“It is the 21st century and they have no cell phones,” says Jami, out of breath from shouting slogans and singing Kashmiri folk songs for the past hour. For her and her family, what happened on August 5 in Indian-occupied Kashmir was unimaginable. Jami had been visiting her family at the time in Srinagar. “You know how they did it. They made it seem like there was a security threat and so they were shutting down everything,” she says. They eventually had to find out through the radio that Article 370 had been repealed.
She was eventually able to leave, she says, because she already had a plane ticket and lived close to the airport. “If you already have a ticket then you can go to the airport,” she says.
This rally was the largest that had gathered here during this UNGA session. Made up of several activist groups, it came together on the day that both Imran Khan and Narendra Modi addressed the General Assembly. The crowd was large and difficult to manage for the New York Police Department officials as there was no way to enter the protest ground, and yet people kept pouring in. Area residents or those passing by to get to work muttered under their breath, annoyed by the presence of this seemingly unprecedented crowd on their street corner. The politics of South Asia seemed to be spilling into New York, a politics most of them are unaware of as they ask seemingly mundane questions about the protestors.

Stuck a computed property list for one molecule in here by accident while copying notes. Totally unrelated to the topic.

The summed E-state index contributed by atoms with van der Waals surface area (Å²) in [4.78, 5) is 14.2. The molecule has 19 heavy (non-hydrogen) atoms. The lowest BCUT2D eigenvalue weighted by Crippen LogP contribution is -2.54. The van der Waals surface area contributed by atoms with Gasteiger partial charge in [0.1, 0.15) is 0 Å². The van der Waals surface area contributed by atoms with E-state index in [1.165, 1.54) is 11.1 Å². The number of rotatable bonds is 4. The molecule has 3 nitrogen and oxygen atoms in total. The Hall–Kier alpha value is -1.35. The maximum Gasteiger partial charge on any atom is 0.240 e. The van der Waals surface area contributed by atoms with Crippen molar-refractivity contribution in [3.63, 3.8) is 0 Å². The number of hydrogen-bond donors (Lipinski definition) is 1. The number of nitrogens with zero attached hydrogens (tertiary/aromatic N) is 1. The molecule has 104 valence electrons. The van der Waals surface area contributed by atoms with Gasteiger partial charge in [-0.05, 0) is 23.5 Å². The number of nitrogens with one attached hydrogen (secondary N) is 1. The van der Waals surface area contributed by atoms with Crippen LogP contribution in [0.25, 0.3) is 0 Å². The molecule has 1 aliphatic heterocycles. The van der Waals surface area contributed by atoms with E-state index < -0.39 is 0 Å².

The crowd was a mix of Pakistani flags, Kashmiri flags, Khalistan Movement flags and red shirts with the words ‘Free Kashmir’ all over them. The rally had been organised to send a message to world leaders.
Throughout the disparate slogans though, an amalgamation of the different ideologies these movements come from, there was one common thread – the communication blockade in Kashmir is unjust and India must declare void the repeal of Article 370.
“This is the problem here, the process of the General Assembly is not inclusive. The heads of states talk amongst themselves, and there is no discussion with other stakeholders,” says Zia ur Rehman. He points out that the leaders are insulated from the protestors outside, they are simply ignored.
These slogans, no matter how loud, were still far away from the General Assembly, where important meetings determining the fate of the world took place every day. The protestors kept meeting at Dag Hammarskjold, the designated spot for protestors during the high-level week.
The protest coincided almost perfectly with Narendra Modi’s speech; wherein there was no mention of Kashmir. Instead, he chose to speak about India’s achievements as a developing country saying: “All its achievements and outcomes are an inspirational message for the developing world.”
It is as if the world outside did not exist in the hall, where the heads of states delivered their speeches to a nearly empty house. The theme of the Assembly this year was ‘Galvanizing multilateral efforts for poverty eradication, quality educations, climate action and inclusion’ and every leader addressed these issues. So, when Imran Khan took the podium, he started off by discussing climate change. In a speech that lasted close to 40 minutes, a good 20 minutes above the allotted time, Kashmir was mentioned last. It was the fourth and final point Khan made to an almost empty room. In the gallery, a large number of Pakistani supporters sat in one corner. They clapped and cheered when Khan asked the empty Assembly, “What is the world community going to do: support a market of 1.2 billion or stand up for justice or humanity?”